Excipient quantitation and drug distribution during formulation optimization

Excipient quantitation and drug distribution during formulation optimization
17 February 2006
Robert Forget, and Suzanne Spagnoli
Journal of Pharmaceutical and Biomedical Analysis
An oral granules formulation experienced high drug content and increased variability when the process was scaled up from lab scale to clinical manufacturing scale. It was suspected that mannitol, due to its smaller particle size and lower density, was preferentially lost during the top spray granulation process, thereby causing active enrichment in the remaining granules. In order to troubleshoot the problem, rapidly evaluate solutions, and further optimize the formulation, a simple and rapid analytical technique was required. Since mannitol does not have a UV chromophore, conventional HPLC/UV analysis could not be used. Three alternative analytical techniques were evaluated in terms of ease of use, reproducibility, linear dynamic range and rapidity. The HPLC/RID (refractive index detector) and HPLC/ELSD (evaporative light scattering detector) provided rapid, reproducible alternate techniques to HPLC/UV, whereas LC/MS showed poor reproducibility. Analysis of the sieve samples of the granulations by HPLC/RID and HPLC/ELSD confirmed that poor active drug distribution was due to mannitol losses in the filter bag, as well as increased low size granules low in active drug content. The resultant formulation process was modified and a reduction in the initial air flow at start-up reduced losses of mannitol in the granulator filters.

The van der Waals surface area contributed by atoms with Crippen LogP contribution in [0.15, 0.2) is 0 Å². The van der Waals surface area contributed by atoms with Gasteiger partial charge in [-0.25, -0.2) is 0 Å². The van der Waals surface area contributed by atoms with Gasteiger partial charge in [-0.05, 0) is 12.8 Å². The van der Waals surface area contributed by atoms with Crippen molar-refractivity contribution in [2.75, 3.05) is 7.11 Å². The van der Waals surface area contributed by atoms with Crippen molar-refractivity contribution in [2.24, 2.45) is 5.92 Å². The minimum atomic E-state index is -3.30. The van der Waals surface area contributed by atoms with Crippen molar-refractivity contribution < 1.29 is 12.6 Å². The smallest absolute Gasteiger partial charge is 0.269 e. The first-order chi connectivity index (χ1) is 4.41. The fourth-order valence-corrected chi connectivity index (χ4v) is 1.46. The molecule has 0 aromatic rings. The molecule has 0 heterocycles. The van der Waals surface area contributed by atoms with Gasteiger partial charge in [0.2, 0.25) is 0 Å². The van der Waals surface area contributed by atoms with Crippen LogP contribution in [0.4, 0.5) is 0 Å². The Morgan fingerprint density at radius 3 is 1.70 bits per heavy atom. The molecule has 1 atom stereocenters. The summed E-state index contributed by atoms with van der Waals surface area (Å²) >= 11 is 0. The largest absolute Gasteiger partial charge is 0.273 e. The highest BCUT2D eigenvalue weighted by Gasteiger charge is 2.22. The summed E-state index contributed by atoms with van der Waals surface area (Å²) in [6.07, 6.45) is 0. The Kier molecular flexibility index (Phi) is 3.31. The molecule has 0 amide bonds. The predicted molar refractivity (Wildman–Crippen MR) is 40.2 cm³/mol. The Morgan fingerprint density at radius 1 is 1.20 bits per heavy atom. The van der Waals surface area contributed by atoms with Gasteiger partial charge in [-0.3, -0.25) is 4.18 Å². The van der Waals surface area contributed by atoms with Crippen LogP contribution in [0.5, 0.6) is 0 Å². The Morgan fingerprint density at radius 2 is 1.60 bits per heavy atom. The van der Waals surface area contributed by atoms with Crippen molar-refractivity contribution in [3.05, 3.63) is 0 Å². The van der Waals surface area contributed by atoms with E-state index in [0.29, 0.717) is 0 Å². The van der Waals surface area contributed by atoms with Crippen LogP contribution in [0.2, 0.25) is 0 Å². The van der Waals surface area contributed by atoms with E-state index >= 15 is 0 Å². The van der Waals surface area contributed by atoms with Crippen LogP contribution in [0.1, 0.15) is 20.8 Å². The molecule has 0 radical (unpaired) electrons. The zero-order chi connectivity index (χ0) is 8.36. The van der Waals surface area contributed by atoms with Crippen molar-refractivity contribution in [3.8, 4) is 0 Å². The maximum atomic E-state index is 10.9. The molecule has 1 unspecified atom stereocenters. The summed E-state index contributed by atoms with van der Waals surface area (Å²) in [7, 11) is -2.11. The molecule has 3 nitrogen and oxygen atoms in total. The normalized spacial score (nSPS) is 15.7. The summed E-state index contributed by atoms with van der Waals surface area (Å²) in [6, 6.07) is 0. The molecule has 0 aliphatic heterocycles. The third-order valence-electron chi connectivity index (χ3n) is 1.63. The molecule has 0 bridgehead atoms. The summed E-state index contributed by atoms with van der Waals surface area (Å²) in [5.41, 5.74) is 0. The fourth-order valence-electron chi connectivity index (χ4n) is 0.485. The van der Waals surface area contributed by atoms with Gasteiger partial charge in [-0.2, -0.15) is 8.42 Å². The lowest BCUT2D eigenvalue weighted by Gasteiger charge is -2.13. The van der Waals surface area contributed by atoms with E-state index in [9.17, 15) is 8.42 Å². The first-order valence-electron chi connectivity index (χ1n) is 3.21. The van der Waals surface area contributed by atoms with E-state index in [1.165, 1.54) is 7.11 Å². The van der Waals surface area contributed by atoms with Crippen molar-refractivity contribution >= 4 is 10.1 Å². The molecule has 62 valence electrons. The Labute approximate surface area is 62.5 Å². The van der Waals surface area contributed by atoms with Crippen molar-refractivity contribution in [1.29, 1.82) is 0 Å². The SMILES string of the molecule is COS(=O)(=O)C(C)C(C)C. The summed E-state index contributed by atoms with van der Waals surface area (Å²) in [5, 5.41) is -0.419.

Keywords: Mannitol; RID; ELSD; HPLC; Excipient quantitation; Formulation optimization
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